Depersonalisation is not just detachment from the body “That isn’t my leg” but it can further into thoughts as well such as “That thought isn’t my own” or “My head is filled with cotton wool” etc. Also a person may detach form their basic needs such as hunger, thirst etc.

Derealisation means a person may feel like they are in a bubble, or a dream or like they are detached from what is going on around them in some way. Some people may experience viewing things in 2D or they may lose colour or seem flatter than they otherwise would be.

I want to talk
about what happened
without mentioning
how much it hurt.
There has to be a way.
To care for the wounds
Without reopening them.
To name the pain
without inviting it back
into me
—  If there is a way, I’ll take it.
Characteristics & Traits of Borderline Personality Disorder

Alienation - The act of cutting off or interfering with an individual’s relationships with others.

“Always” and “Never” Statements - “Always” and “Never” Statements are declarations containing the words “always” or “never”. They are commonly used but rarely true.

Anger - People who suffer from personality disorders often feel a sense of unresolved anger and a heightened or exaggerated perception that they have been wronged, invalidated, neglected or abused.

Baiting - A provocative act used to solicit an angry, aggressive or emotional response from another individual.

Blaming - The practice of identifying a person or people responsible for creating a problem, rather than identifying ways of dealing with the problem.

Bullying - Any systematic action of hurting a person from a position of relative physical, social, economic or emotional strength.

Catastrophizing - The habit of automatically assuming a “worst case scenario” and inappropriately characterizing minor or moderate problems or issues as catastrophic events.

Chaos Manufacture - Unnecessarily creating or maintaining an environment of risk, destruction, confusion or mess.

Cheating - Sharing a romantic or intimate relationship with somebody when you are already committed to a monogamous relationship with someone else.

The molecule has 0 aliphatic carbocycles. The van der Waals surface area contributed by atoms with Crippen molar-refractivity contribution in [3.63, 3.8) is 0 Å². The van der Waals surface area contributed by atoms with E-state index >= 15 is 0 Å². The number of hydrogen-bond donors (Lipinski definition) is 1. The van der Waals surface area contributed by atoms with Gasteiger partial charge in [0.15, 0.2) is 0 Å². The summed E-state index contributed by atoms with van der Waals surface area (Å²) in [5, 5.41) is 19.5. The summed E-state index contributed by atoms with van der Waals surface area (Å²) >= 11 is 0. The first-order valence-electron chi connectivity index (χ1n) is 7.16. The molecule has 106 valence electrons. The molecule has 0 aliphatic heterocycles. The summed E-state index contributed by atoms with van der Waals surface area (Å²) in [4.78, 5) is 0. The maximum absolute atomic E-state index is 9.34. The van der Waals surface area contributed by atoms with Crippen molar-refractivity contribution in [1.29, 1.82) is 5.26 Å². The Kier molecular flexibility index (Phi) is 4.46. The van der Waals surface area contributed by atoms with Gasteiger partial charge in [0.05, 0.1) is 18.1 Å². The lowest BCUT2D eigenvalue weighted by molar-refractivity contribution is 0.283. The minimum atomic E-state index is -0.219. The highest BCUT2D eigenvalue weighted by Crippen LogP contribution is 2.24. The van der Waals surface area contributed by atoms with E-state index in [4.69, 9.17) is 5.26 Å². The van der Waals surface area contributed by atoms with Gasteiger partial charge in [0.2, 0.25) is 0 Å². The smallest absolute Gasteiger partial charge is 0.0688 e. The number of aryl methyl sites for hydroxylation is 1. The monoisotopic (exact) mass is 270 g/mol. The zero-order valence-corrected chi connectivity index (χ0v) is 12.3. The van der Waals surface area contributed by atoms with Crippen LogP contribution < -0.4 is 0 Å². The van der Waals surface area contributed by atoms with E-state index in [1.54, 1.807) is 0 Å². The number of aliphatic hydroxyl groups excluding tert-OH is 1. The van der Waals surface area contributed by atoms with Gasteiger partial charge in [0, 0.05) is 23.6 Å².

Circular Conversations - Arguments which go on almost endlessly, repeating the same patterns with no resolution.

Cognitive Dissonance - A psychological term for the discomfort that most people feel when they encounter information which contradicts their existing set of beliefs or values. People who suffer from personality disorders often experience cognitive dissonance when they are confronted with evidence that their actions have hurt others or have contradicted their stated morals.

“Control-Me” Syndrome - This describes a tendency which some people have to foster relationships with people who have a controlling narcissistic, antisocial or “acting-out” nature.

Denial - Believing or imagining that some painful or traumatic circumstance, event or memory does not exist or did not happen.

Dependency - An inappropriate and chronic reliance by an adult individual on another individual for their health, subsistence, decision making or personal and emotional well-being.

Depression - When you feel sadder than you think you should, for longer than you think you should - but still can’t seem to break out of it - that’s depression. People who suffer from personality disorders are often also diagnosed with depression resulting from mistreatment at the hands of others, low self-worth and the results of their own poor choices.

Dissociation - Dissociation is a psychological term used to describe a mental departure from reality.

Domestic Theft - Consuming or taking control of a resource or asset belonging to (or shared with) a family member, partner or spouse without first obtaining their approval.

Emotional Blackmail - A system of threats and punishments used in an attempt to control someone’s behaviors.

Engulfment - An unhealthy and overwhelming level of attention and dependency on another person, which comes from imagining or believing one exists only within the context of that relationship.

Sense of Entitlement - An unrealistic, unmerited or inappropriate expectation of favorable living conditions and favorable treatment at the hands of others.

False Accusations - Patterns of unwarranted or exaggerated criticism directed towards someone else.

Favoritism - Favoritism is the practice of systematically giving positive, preferential treatment to one child, subordinate or associate among a family or group of peers.

Fear of Abandonment - An irrational belief that one is imminent danger of being personally rejected, discarded or replaced.

Harassment - Any sustained or chronic pattern of unwelcome behavior by one individual towards another.

High and Low-Functioning - A High-Functioning Personality-Disordered Individual is one who is able to conceal their dysfunctional behavior in certain public settings and maintain a positive public or professional profile while exposing their negative traits to family members behind closed doors. A Low-Functioning Personality-Disordered Individual is one who is unable to conceal their dysfunctional behavior from public view or maintain a positive public or professional profile.

Hoovers & Hoovering - A Hoover is a metaphor taken from the popular brand of vacuum cleaners, to describe how an abuse victim trying to assert their own rights by leaving or limiting contact in a dysfunctional relationship, gets “sucked back in” when the perpetrator temporarily exhibits improved or desirable behavior.